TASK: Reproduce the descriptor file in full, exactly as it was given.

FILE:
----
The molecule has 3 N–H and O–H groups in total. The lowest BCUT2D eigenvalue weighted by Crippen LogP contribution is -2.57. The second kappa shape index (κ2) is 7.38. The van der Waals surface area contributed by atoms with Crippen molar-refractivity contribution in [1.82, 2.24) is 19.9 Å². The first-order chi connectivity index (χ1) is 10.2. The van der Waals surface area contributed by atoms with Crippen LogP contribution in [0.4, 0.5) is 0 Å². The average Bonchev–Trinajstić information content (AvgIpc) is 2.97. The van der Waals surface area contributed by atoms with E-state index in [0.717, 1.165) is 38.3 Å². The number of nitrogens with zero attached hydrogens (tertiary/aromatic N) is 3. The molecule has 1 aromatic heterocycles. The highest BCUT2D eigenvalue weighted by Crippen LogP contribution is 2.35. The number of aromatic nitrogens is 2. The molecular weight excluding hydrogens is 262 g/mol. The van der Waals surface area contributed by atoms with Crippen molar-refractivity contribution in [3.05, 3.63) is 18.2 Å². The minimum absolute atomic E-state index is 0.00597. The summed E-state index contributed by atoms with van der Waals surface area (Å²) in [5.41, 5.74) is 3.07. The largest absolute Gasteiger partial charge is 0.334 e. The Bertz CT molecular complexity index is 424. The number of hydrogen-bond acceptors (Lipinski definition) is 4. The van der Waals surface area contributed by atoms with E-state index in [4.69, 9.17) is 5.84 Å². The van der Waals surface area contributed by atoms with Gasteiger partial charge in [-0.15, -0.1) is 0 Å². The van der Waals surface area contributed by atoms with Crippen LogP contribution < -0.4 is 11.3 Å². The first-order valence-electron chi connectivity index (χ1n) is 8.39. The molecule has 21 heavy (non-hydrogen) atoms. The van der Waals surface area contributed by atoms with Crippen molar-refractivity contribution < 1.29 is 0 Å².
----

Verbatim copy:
The molecule has 3 N–H and O–H groups in total. The lowest BCUT2D eigenvalue weighted by Crippen LogP contribution is -2.57. The second kappa shape index (κ2) is 7.38. The van der Waals surface area contributed by atoms with Crippen molar-refractivity contribution in [1.82, 2.24) is 19.9 Å². The first-order chi connectivity index (χ1) is 10.2. The van der Waals surface area contributed by atoms with Crippen LogP contribution in [0.4, 0.5) is 0 Å². The average Bonchev–Trinajstić information content (AvgIpc) is 2.97. The van der Waals surface area contributed by atoms with E-state index in [0.717, 1.165) is 38.3 Å². The number of nitrogens with zero attached hydrogens (tertiary/aromatic N) is 3. The molecule has 1 aromatic heterocycles. The highest BCUT2D eigenvalue weighted by Crippen LogP contribution is 2.35. The number of aromatic nitrogens is 2. The molecular weight excluding hydrogens is 262 g/mol. The van der Waals surface area contributed by atoms with Crippen molar-refractivity contribution in [3.05, 3.63) is 18.2 Å². The minimum absolute atomic E-state index is 0.00597. The summed E-state index contributed by atoms with van der Waals surface area (Å²) in [5.41, 5.74) is 3.07. The largest absolute Gasteiger partial charge is 0.334 e. The Bertz CT molecular complexity index is 424. The number of hydrogen-bond acceptors (Lipinski definition) is 4. The van der Waals surface area contributed by atoms with E-state index in [4.69, 9.17) is 5.84 Å². The van der Waals surface area contributed by atoms with Gasteiger partial charge in [-0.15, -0.1) is 0 Å². The van der Waals surface area contributed by atoms with Crippen LogP contribution < -0.4 is 11.3 Å². The first-order valence-electron chi connectivity index (χ1n) is 8.39. The molecule has 21 heavy (non-hydrogen) atoms. The van der Waals surface area contributed by atoms with Crippen molar-refractivity contribution < 1.29 is 0 Å².